Cnoc Suain has been such a success story that Dearbhaill and Charlie’s daughters, who grew up watching the transformation of this magical spot on the hill take place around them, have now joined the business and are growing the range of activities on offer with a new generation of experiential travellers in mind. At Cnoc Suain, the giant fireplace is always glowing, toes tapping and (if that’s your ‘poison’) whisky flowing. With a team that is switched on to sustainability in the way that they are, they will be for a long time to come.
Cnoc Suain ticks so many boxes in terms of green and responsible tourism it is hard to know where to start. As well as renovating ruined cottages using traditional methods and then installing geothermal, underfloor heating, they have focused on rewilding the landscape, reestablishing a native woodland of alder, ash, rowan and holly. Creating awareness of bogland ecology and the environmental importance of peatland during climate change are at the heart of Cnoc Suain's raison d’etre.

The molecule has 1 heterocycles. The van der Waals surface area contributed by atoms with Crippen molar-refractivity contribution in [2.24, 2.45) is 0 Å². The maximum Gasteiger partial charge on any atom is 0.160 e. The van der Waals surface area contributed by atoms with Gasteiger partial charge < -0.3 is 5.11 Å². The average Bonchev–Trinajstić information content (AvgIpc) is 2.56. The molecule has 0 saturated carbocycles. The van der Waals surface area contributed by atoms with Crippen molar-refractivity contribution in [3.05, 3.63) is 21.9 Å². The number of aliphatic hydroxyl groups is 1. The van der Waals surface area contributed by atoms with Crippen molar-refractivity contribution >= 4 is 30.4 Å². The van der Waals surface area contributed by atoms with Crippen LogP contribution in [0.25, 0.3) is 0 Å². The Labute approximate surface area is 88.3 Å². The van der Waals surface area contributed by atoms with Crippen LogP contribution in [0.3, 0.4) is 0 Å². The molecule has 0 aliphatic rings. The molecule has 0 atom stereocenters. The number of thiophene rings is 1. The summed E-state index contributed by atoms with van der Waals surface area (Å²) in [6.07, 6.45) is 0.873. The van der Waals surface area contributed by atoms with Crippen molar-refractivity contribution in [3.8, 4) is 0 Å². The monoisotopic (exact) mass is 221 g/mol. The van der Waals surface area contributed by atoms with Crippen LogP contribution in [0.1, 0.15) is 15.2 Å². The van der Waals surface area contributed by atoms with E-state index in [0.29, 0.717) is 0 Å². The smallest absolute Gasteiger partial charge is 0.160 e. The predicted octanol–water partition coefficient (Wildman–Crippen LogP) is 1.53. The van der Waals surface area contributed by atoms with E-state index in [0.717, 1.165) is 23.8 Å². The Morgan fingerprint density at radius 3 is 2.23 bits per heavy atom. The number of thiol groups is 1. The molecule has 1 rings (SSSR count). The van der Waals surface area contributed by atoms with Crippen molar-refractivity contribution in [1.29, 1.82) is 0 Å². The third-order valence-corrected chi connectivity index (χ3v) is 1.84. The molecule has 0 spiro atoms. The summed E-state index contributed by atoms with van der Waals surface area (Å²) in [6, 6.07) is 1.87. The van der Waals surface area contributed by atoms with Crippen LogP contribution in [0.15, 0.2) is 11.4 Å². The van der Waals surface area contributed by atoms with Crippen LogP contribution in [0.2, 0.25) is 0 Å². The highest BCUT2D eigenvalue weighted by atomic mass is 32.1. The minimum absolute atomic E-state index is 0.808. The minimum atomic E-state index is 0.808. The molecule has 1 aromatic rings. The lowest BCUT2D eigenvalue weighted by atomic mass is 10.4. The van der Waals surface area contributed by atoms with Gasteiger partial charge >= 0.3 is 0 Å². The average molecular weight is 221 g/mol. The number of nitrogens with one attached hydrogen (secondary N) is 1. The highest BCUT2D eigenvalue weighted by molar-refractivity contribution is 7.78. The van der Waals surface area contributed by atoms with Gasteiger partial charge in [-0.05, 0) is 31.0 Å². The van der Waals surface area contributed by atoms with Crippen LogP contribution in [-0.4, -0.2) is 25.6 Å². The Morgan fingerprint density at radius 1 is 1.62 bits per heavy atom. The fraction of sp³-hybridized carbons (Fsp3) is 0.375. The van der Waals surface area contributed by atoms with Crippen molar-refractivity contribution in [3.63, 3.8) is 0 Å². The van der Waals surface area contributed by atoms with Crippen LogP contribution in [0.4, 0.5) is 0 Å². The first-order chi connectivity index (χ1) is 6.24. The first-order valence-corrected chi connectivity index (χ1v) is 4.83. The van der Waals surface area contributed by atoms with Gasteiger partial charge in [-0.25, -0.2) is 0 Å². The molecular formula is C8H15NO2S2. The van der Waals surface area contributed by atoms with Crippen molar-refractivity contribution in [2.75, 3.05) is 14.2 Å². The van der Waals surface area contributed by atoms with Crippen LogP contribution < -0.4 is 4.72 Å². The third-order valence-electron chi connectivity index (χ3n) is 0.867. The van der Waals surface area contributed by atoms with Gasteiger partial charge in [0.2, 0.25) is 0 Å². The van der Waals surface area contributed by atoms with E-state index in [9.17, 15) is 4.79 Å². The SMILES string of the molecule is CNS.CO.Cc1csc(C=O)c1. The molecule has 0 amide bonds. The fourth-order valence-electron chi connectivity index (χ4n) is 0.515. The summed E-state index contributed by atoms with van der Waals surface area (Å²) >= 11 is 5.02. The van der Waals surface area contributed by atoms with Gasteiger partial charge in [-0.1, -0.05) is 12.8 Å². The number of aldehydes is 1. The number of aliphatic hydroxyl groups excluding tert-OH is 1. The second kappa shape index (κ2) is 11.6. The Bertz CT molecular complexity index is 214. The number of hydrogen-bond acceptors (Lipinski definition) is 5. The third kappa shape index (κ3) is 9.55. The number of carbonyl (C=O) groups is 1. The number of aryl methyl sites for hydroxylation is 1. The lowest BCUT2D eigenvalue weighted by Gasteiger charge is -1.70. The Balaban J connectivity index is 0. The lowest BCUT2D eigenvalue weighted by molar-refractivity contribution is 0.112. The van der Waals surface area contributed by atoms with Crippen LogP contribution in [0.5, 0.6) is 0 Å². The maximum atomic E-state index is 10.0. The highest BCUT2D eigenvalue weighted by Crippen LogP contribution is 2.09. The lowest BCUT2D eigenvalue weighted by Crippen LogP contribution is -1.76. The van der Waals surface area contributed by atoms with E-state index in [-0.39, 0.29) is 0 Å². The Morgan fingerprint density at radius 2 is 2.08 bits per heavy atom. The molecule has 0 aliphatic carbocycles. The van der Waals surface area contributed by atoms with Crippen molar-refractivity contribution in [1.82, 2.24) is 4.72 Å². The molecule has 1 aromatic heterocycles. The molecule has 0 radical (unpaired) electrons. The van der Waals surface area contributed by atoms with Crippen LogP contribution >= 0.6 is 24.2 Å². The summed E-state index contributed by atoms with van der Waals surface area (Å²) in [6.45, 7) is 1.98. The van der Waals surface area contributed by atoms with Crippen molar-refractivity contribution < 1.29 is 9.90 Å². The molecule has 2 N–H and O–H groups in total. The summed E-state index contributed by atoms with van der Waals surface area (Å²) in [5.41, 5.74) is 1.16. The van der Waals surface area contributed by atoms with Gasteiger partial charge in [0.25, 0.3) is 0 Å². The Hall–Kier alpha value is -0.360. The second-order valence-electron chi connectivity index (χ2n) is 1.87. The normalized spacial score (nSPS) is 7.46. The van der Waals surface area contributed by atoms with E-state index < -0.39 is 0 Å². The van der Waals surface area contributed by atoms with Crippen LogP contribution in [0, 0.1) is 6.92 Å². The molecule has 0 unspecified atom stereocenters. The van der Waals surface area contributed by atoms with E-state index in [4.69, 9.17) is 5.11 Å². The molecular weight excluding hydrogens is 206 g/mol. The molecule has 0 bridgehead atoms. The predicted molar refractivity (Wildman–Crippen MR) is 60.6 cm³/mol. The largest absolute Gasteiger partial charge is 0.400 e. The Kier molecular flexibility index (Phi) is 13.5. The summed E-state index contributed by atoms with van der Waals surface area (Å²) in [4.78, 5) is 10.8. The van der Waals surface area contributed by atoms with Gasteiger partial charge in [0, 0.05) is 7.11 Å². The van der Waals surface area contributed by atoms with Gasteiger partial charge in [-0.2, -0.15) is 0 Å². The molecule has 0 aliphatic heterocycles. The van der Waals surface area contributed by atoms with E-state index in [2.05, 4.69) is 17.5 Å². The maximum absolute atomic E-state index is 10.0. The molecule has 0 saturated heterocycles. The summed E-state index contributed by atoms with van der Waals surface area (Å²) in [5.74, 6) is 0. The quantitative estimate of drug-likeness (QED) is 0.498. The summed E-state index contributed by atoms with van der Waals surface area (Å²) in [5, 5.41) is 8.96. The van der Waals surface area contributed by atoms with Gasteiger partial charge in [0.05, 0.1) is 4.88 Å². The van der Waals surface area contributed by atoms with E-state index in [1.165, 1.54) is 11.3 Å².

The owners source food locally, employ local staff and encourage people to travel using public transport, or at least in one coach, when they are organising retreats and workshop weekends. The input of a multi-generational family into a remote Irish area is, perhaps, one of the most striking aspects of Cnoc Suain. They strive to protect local cultural heritage in this equally magnificent area of natural heritage for generations to come. Want to know the best local artists, walking guides, pubs, musicians, cycling trails, artisan cheese makers, wild swimming spot….you name it. They know it.